Email us at


Thursday, December 31, 2020

Book Review by Roberta Cory: “The Death of Democracy: Hitler’s Rise to Power and the Downfall of the Weimar Republic” by Benjamin Carter Hett

First, I am sharing this book review just before New Year’s Day when so many of us are struggling to be positive about 2021. While friends are trying to party any way they can under lockdown, and beat back the blues, I am discussing a book about the last days in Germany, when a dictatorship could have been avoided, and was not. The latest news is that Trump is provoking Iran, which could lead to war, providing an excuse for Trump to declare a state of emergency. 

Anything important that happens south of our border affects Canada too. More importantly, Canadians should ask themselves if the “free world” is strong enough to withstand the stresses we will face in 2021.

Four weeks after Hitler was appointed Chancellor of Germany, the Reichstag (parliament) burned. That enabled the “Reichstag Fire Decree” which suspended the civil liberties guaranteed in the German constitution, legalizing imprisonment without trial, abolishing freedom of speech, and gave the Reich government the power to replace any existing administration that failed to accomplish security and order.

Hett asks why the Germans supported Hitler, rather than rising up and resisting totalitarianism, and his answer is that they preferred conspiracy theories and lies to a rational factual reality. Hitler, who seemed to be a nobody (“He looked like a waiter in a railway station, people said, or a hairdresser.”), was a gifted actor who could use his voice, his eyes, his whole body, to seduce crowds and individuals. The Germans, in 1933, wanted to be seduced.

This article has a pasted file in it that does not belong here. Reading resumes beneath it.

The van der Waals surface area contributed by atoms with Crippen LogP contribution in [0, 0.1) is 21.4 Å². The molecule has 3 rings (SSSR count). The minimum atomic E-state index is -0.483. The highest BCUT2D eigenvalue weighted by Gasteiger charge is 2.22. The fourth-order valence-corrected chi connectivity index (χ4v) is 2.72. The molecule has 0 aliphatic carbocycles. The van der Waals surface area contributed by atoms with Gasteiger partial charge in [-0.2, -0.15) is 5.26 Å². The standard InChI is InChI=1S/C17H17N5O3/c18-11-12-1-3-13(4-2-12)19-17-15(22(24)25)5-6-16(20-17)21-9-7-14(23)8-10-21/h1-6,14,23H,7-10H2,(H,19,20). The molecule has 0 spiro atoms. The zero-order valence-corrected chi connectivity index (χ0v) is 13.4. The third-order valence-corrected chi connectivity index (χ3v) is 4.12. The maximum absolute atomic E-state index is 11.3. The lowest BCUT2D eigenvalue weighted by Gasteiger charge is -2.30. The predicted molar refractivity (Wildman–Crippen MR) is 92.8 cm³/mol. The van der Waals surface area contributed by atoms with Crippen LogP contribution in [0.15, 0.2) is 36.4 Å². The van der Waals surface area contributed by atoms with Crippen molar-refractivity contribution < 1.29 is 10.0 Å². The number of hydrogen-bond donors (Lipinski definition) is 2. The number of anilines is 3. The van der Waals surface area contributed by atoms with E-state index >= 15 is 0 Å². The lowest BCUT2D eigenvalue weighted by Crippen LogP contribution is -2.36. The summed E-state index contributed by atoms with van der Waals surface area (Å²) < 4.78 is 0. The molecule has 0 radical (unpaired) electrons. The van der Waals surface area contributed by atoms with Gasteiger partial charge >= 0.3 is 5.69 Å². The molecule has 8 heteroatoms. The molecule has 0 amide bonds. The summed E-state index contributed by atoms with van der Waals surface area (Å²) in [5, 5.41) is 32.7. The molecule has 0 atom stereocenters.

As Hett writes, “The Nazis would have been unthinkable without the First World War, and here, right at the beginning of the story, we see something else: the trauma of defeat left millions of Germans believing a particular narrative about the war not because it was demonstrably true, but because it was emotionally necessary.” MAGA – Make America Great Again – was used as Reagan’s campaign slogan, but its roots go back to Hitler’s “Make Germany great again,” the assumption being that Germany was great before the First World War and had been in decline ever since. Germans wanted solidarity: “unity or agreement of feeling or action, especially among individuals with a common interest; mutual support within a group.”

Although the Treaty of Versailles crippled Germany with debt, and the economic solution resulted in gross inflation, the constitution of 1919 created a state-of-the- art democracy. The Weimar Republic, under the leadership of Gustav Stresemann, began to participate in a proto–European Union. Trade agreements and membership in the League of Nations were efforts to prevent another war in Europe. Germany excelled in every field: scientific, business, culture and creativity, civil rights; and workers had won the eight hour day with full pay. Hett contributes to understanding the death of Weimar Democracy by finding the fractures along the tension lines that eventually turned into fissures. There were too many political parties and most of them had their own militia. 

When the Reichstag was deadlocked and could not act, President Hindenburg and his conservatives ruled by executive decree. By 1930 there was a general distrust of “the system.” Germany was experiencing a spiritual malaise. People yearned for “solidarity.” Goebbels, Hitler’s propaganda minister, supplied the stories, costumes, lighting, and choreography for a myth of white supremacy.

2021 is coming in with a pandemic and an economic fallout that we cannot yet imagine. Out of control climate change has radicalized environmentalists, while a fundamentalist Christian faction waits for the second coming. Some of our most unstable people are vulnerable to conspiracy theories and dogmas, acting out with domestic terrorism. Already primed by years of sophisticated marketing campaigns, consumers are increasingly unable to separate stories and lies from reality. Non-governmental watchdog groups, independent journalists, and public broadcasting struggle for funding and attention.

“The Death of Democracy” is timely.

Roberta Cory